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Michigan House passes new budget, includes record funding for public schools

The budget includes the largest investment in K-12 public schools in the state's history.
Night falls on the Michigan State Capitol building in Lansing.

The Michigan State House of Representatives has passed a bipartisan budget, just shy of the July 1 deadline. 

The budget includes the largest investment in K-12 public schools in the state's history. This will close the gap between the lowest-and-highest-funded school districts for the first time since the goal was first introduced in 1994.

The budget also fully funds or expands programs like the Michigan Reconnect job training program to help Michiganders compete for good-paying jobs, the Great Start Readiness Program to support early childhood education, the Clean Slate initiative to expand the state’s expungement system, and a wage increase for direct care workers who care for our most vulnerable.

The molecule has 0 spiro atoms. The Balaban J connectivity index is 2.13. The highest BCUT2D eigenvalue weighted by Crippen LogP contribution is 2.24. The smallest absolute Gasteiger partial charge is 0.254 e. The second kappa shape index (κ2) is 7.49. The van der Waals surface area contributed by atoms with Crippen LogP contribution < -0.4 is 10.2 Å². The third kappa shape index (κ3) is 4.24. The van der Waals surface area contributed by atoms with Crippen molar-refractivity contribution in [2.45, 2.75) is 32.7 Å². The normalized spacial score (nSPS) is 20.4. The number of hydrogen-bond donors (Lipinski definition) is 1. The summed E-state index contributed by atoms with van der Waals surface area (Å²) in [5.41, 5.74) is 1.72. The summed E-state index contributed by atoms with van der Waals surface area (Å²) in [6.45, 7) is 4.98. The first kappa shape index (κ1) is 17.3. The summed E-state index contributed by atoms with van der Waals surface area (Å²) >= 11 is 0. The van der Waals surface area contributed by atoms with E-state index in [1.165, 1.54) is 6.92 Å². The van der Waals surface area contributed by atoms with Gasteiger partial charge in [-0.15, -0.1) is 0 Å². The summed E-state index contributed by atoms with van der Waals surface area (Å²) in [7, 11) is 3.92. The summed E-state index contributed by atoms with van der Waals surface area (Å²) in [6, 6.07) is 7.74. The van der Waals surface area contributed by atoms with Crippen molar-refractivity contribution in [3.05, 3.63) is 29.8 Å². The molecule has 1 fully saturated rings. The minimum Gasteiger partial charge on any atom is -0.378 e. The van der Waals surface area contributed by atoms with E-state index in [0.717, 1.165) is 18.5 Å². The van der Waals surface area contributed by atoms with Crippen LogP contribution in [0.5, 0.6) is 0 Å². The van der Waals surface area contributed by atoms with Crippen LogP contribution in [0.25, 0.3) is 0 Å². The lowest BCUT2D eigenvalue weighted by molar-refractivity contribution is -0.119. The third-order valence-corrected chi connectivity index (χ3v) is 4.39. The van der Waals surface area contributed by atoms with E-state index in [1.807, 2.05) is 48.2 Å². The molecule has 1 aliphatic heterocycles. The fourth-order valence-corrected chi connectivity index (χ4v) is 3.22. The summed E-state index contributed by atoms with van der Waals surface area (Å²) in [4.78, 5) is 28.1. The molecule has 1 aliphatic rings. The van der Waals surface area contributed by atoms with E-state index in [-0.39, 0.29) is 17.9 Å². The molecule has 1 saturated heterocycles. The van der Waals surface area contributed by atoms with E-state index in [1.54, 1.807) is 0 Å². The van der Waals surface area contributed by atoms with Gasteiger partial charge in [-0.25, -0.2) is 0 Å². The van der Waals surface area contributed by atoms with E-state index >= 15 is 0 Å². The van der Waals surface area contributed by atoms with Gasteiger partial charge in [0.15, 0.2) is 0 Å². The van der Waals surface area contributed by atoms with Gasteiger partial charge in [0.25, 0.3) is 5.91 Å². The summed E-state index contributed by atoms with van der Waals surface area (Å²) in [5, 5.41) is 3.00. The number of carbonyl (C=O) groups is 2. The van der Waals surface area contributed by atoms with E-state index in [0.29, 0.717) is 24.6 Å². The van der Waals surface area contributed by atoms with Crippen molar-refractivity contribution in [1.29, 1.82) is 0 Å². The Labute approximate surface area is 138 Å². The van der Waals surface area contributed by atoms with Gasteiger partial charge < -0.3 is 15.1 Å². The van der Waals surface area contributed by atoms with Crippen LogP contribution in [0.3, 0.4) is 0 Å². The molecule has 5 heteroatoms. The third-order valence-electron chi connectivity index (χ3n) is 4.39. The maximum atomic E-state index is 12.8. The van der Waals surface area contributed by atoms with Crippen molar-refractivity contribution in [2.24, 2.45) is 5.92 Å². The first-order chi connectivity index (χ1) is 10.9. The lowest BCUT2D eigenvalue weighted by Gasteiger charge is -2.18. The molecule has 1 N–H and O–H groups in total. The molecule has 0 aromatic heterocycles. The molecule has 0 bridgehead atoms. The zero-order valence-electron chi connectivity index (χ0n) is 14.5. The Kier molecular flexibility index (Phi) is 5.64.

“The bills passed by the House today represent bipartisan progress in the budget process and are a step in the right direction as we continue Michigan’s economic jumpstart,” said Governor Gretchen Whitmer. “This framework is a strong start and proposes historic investments in public education, bumps up pay for direct care workers, and puts more people on tuition-free paths to higher education and skills training. However, we still have a lot of work to do to get this across the finish line, and I look forward to action from the Senate by July 1st so we can deliver for Michigan’s families, small businesses, and communities.”  

Highlights of the new budget plan include the following:

  • Record funding for K-12 schools, up to $16.7 billion statewide
  • Eliminating the funding gap between highly-funded and lower-funded school districts
  • Opening up 22,000 new spots for early childhood education programs
  • Investing more than a half-billion dollars in debt in the teacher retirement system, protecting pensions for teachers for decades to come
  • A 2% increase for local government parks, road repairs, police & fire services, and more
  • Increased funding for public safety
  • Increased funding for dam safety and necessary repairs

The budget now moves to the Michigan State Senate. They're expected to vote on the budget before the end of the month.

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